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Jatendrakumar Das Vs. Mahendrachandra Banikya - Court Judgment

LegalCrystal Citation
SubjectLimitation
CourtKolkata
Decided On
Reported inAIR1933Cal906
AppellantJatendrakumar Das
RespondentMahendrachandra Banikya
Cases ReferredSreenath Chakravarii v. Priyanath Bandopadhyay
Excerpt:
- mitter, j.1. this is an appeal by the decree-holder from the order of the district judge of mymensingh, dated 22nd february 1932, reversing the order of the munsif of tangail, dated 2nd october 1931. the question of law which falls for determination in this appeal is whether the application of the decree-holder, now appellant, is barred by the statute of limitation. the learned district judge has answered the question in the affirmative. the munsif has taken the contrary view. the question in this appeal is which view is right. the relevant facts are not in dispute and may be briefly stated. it appears that the appellant obtained a decree against the respondent in the munsif's court at dacca on 2nd august 1926. that decree was transferred to the munsif's court at tangail for execution......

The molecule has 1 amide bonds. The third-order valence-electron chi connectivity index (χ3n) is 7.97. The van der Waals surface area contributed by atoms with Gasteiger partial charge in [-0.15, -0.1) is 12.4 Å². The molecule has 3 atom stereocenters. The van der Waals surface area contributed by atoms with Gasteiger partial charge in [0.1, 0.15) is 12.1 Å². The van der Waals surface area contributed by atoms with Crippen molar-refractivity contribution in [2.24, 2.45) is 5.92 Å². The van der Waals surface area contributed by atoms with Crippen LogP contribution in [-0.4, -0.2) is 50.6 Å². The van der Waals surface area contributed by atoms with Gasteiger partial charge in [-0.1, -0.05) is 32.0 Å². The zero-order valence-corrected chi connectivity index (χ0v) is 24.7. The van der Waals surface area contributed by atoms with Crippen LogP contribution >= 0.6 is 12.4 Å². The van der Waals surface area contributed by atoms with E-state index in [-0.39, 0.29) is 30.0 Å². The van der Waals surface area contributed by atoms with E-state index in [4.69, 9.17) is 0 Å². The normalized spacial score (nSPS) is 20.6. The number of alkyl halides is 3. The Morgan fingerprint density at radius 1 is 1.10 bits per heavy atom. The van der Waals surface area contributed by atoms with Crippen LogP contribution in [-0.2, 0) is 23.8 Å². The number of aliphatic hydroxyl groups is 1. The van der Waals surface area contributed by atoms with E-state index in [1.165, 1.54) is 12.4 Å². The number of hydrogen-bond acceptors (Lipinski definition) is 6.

Judgment:

Mitter, J.

1. This is an appeal by the decree-holder from the order of the District Judge of Mymensingh, dated 22nd February 1932, reversing the order of the Munsif of Tangail, dated 2nd October 1931. The question of law which falls for determination in this appeal is whether the application of the decree-holder, now appellant, is barred by the statute of limitation. The learned District Judge has answered the question in the affirmative. The Munsif has taken the contrary view. The question in this appeal is which view is right. The relevant facts are not in dispute and may be briefly stated. It appears that the appellant obtained a decree against the respondent in the Munsif's Court at Dacca on 2nd August 1926. That decree was transferred to the Munsif's Court at Tangail for execution. Execution proceedings were started and, on 29th August 1927, they were eventually dismissed by the Tangail Court. On 25th January 1929, the appellant filed another application for execution in the Court of the Munsif at Dacca the application remained, pending in that Court for some time. On 2nd March 1929, the decree, together with the certificate of non-satisfaction, was returned by the Tangail Court to the Dacca Court. The appellant's application for execution, dated 25th January 1929, was registered and an order for issue of notice was passed. Notice was, however, not issued and the execution proceedings were dismissed. The execution proceedings which have led to the present appeal were started on 1st June 1931.